In contrast, the Thinking Lab courses include some that require significant homework and some that are focused on personal development.
If you’ve attended any of my public or corporate courses, and want more material, in more depth, with more guidance, the Thinking Lab is the place where you can access versions of all the major courses I’ve developed.
What is “self-study supported access?” Why aren’t all the modules available for immediate download?
Six of the in-depth courses in the Thinking Lab are offered with “self-study supported access.” This means that you don’t get all the modules for the class at once. The introductory lesson for each course is available on the Thinking Lab site. After you listen to a lesson and send me the homework and/or notes from that lesson, I send you the link to the next lesson, plus at least some feedback or encouragement about your work. There are several reasons for this policy:
- Everybody seems to do better with a little encouragement and feedback
- Getting members’ work helps me stay connected to their needs and progress
- There is already sufficient material available on the Thinking Lab site to keep the most industrious new member busy for several months. Getting all the course material at once would be overwhelming, demoralizing, and counterproductive
- Many of the classes available in the Thinking Lab are working versions rather than polished, finished products. Some of them are over 15 years old, and would benefit from updating. That means you can expect to have questions and need clarification. Hence, they are available in a form that guarantees access to my feedback and support.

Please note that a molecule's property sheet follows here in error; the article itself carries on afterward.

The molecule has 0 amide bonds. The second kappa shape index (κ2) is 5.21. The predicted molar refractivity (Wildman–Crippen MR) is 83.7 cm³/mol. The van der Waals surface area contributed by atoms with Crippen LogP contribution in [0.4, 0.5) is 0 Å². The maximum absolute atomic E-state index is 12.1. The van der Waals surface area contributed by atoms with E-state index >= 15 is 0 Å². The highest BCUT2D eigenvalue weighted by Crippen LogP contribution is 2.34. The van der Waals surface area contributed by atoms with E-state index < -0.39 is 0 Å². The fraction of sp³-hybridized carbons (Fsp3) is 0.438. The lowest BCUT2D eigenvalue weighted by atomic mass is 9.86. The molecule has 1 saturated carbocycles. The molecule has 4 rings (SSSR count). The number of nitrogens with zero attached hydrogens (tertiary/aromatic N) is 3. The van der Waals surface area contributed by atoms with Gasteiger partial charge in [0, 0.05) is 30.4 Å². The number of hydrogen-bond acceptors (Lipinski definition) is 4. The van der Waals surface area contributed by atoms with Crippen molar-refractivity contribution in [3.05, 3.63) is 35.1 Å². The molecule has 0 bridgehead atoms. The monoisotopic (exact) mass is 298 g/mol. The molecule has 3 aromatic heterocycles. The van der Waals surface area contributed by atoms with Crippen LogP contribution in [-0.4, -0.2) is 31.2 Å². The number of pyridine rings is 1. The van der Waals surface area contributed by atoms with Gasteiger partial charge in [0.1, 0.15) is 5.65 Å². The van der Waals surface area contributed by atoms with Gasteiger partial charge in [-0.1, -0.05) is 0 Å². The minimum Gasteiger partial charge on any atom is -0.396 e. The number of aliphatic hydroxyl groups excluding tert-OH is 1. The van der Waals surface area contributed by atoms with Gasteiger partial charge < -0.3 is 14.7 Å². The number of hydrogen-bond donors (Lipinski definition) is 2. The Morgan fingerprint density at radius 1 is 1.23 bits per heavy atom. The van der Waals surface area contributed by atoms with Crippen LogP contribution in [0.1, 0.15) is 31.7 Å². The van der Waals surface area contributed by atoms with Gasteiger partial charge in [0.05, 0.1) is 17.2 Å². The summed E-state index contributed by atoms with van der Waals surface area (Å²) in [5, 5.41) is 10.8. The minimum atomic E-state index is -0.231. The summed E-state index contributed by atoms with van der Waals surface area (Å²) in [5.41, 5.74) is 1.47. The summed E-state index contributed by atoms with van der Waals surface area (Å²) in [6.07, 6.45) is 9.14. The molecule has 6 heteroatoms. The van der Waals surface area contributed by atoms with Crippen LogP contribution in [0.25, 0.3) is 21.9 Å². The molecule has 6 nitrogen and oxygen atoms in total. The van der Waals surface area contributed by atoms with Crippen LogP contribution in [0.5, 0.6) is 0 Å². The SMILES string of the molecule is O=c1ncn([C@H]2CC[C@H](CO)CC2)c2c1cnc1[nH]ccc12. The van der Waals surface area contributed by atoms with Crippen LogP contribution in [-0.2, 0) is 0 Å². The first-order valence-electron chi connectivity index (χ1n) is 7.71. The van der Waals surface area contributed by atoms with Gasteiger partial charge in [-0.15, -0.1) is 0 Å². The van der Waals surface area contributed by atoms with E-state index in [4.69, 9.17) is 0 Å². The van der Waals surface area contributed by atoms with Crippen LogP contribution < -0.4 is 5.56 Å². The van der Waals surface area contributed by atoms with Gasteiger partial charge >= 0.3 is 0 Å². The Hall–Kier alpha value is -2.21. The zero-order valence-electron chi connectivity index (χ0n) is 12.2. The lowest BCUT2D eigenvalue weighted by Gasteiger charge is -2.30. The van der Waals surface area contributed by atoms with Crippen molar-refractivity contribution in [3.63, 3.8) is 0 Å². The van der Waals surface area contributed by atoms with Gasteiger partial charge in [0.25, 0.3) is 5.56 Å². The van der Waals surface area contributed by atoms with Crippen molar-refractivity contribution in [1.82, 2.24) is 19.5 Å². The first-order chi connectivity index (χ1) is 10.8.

To aid with the self-study programs, once a quarter I schedule a “Thinking Day.” This is an all-day (10:00 a.m.-5:00 p.m. ET) event in which members of the Thinking Lab take a day of self-study. We meet on the phone in the morning to kick off the day. I am available all day by phone or email to answer questions and give encouragement.
As preparation for a Thinking Day, you can get unlimited access to one of the self-study programs (your choice). If you choose, you can work through that program before and/or during the Thinking Day, so you can get live feedback from me at the time you work through it.
Note: once you have access to a module from one of the courses, you never lose access to it.
Is the Thinking Lab just for Ayn Rand fans (Objectivists)?
No. It’s for anyone who resonates with my approach to problem-solving and decision-making.
However, my tips and teleclasses in the Thinking Lab tend to be “work in progress.” That often means I am working out an idea, which (for me) always involves analyzing it from an Objectivist viewpoint. As a result, I discuss Ayn Rand’s work more often and in more depth in the Thinking Lab than I do in the polished courses I offer to corporations and the general public.
In addition, because Ayn Rand stressed the importance of thinking, her fans are more likely to be concerned about their thinking methods. Thus, the Thinking Lab attracts a disproportionate number of Objectivists, but it is not just for Objectivists.
How much does it cost? How do I join?
Basic membership is $75/month. Deluxe membership is $175/month (one 50-minute consult/month). VIP membership is $275/month (two 50-minute consults/month). Payment links are below, if you are ready to join. Otherwise, why not have a free 20-minute consult with me to discuss whether the program is right for you? Please note: The Thinking Lab has a 3-month minimum.
Email me for annual payment options.